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Home > All Images > 2003 > March > 28 Mar 2003

Images Dated 28th March 2003

Choose from 40 pictures in our Images Dated 28th March 2003 collection for your Wall Art or Photo Gift. All professionally made for Quick Shipping.


Beluga whale bull Featured 28 Mar 2003 Image

Beluga whale bull

Beluga whale (or white whale, Delphinapterus leucas) bull. In summer, belugas migrate into river estuaries, where they moult. The whale's yellowish skin colour in this picture is typical of moulting adults. Belugas are normally a creamy white. Their skin is 100 times thicker than a human's, mainly for insulation. To encourage shedding of the old skin, they roll on the river bottom to rub against rocks and mud. Belugas inhabit the Arctic coastal waters of Europe, Asia and North America. They live in pods (groups) of 20-200. They dive to the seabed to feed on bottom- dwelling fish and invertebrates. Photographed in July in Cunningham Inlet, Canadian Arctic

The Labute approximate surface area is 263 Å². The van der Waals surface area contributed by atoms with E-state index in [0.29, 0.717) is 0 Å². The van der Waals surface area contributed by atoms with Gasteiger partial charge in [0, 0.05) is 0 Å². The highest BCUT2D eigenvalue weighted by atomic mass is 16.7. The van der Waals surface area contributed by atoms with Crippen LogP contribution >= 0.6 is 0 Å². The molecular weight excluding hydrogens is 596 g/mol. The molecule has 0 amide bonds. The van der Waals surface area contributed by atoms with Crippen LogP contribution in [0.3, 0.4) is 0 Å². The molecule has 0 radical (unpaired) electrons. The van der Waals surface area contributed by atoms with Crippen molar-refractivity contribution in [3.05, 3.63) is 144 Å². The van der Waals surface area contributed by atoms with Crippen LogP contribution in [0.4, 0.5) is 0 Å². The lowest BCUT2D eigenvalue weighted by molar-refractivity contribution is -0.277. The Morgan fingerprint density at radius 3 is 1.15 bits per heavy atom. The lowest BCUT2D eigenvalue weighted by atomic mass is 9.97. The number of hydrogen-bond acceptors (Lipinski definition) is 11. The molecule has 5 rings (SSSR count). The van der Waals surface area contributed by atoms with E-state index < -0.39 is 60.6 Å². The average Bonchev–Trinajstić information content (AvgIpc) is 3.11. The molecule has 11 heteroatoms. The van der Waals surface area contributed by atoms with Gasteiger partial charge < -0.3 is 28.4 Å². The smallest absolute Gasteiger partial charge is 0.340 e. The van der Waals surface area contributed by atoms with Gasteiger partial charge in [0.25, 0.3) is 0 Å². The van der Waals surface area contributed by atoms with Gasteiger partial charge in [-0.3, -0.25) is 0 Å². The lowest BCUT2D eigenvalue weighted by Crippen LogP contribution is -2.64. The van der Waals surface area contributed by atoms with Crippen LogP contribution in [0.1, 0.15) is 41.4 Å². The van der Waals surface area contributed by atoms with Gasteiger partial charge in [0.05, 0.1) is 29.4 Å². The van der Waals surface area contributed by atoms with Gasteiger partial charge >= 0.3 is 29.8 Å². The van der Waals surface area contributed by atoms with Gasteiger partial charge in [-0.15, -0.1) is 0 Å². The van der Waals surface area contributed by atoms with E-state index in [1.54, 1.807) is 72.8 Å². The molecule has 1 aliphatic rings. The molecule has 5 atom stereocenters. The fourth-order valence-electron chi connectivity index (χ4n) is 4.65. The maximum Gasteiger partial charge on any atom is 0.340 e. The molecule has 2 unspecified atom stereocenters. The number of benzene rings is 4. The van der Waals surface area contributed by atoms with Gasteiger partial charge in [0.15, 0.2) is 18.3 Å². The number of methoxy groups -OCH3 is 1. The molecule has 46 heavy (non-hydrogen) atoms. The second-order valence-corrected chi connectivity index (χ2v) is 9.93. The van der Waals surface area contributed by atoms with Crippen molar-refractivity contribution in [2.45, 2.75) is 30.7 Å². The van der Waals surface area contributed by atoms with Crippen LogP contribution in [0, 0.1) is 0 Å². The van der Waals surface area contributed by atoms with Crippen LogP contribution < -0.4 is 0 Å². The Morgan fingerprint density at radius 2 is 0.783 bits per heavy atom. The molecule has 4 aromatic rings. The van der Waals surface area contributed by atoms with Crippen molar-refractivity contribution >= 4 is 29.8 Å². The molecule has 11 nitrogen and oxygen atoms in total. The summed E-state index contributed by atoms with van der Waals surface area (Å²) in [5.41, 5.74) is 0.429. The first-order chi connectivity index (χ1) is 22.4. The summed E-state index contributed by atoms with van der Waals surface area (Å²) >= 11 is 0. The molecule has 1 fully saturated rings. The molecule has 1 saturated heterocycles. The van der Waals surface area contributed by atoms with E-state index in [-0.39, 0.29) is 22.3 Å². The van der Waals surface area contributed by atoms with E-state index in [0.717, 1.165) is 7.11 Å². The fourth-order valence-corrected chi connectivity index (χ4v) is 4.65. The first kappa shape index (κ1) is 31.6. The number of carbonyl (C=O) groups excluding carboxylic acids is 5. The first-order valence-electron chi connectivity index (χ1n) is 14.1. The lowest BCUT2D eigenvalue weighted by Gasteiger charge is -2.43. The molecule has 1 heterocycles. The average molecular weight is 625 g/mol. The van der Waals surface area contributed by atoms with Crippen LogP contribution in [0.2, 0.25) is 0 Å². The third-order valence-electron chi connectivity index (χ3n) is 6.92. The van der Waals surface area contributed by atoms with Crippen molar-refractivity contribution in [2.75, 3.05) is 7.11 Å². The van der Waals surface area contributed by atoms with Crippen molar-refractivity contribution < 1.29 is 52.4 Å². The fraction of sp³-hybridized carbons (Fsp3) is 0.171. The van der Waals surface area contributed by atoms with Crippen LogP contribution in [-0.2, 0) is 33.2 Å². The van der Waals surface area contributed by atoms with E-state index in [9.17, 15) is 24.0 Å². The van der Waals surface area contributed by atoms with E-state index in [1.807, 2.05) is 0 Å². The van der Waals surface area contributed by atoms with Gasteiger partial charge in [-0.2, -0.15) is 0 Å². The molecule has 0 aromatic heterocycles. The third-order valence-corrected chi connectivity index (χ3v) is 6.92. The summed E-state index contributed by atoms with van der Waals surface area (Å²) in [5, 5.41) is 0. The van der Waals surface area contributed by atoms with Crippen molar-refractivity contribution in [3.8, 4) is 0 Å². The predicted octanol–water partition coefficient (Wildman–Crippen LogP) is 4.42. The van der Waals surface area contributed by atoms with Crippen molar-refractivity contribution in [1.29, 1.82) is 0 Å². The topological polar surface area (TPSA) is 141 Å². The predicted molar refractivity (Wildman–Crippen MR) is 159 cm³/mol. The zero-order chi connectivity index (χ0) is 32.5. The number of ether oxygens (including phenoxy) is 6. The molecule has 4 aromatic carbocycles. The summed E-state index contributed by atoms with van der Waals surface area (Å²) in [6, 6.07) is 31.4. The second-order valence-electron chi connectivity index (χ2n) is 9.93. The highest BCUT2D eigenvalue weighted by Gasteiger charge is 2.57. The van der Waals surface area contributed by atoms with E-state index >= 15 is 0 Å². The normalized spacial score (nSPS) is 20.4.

© DOUG ALLAN/SCIENCE PHOTO LIBRARY

False-col SEM of Penicillium chrysogenum Featured 28 Mar 2003 Image

False-col SEM of Penicillium chrysogenum

False-colour scanning electron micrograph (SEM) of Penicillium chrysogenum, the species of penicillin fungus from which the antibiotic is manufactured. The micrograph shows a close-up of the fungal spores, or conidia. The conidia are in fact green in colour, which is why mouldy cheese often looks green. The slightest movement of air causes the conidia to be detached & blown away. Penicillium species are the most widespread moulds, & the air is full of their conidia. It was the chance arrival of a spore of P. notatum on a bacterial plate that led to Alexander Fleming's discovery of penicillin as an antibiotic. Magnification: x2850 at 35mm size

© DR JEREMY BURGESS/SCIENCE PHOTO LIBRARY

Stoma on sepal of primula flower Featured 28 Mar 2003 Image

Stoma on sepal of primula flower

False-colour scanning electron micrograph of a stoma, or pore, on a sepal of the primula flower, Primula malacoides. The stoma appears to be open, but is in fact closed, its inner walls tightly pressed together. Stomata open & close to allow the exchange of gases between plant & atmosphere. Each stoma consists of two "guard cells" which control the movement of the pore. The changing shape of the pore is due to the amount of water present in the guard cells. Stomata are most abundant in leaves, where the intake of carbon dioxide through these pores is essential during photosynthesis. Magnification: x500 at 6x4.5cm size. Yellow & green full colouring. Reference: MICROCOSMOS, figure 4.12, page 73

© DR JEREMY BURGESS/SCIENCE PHOTO LIBRARY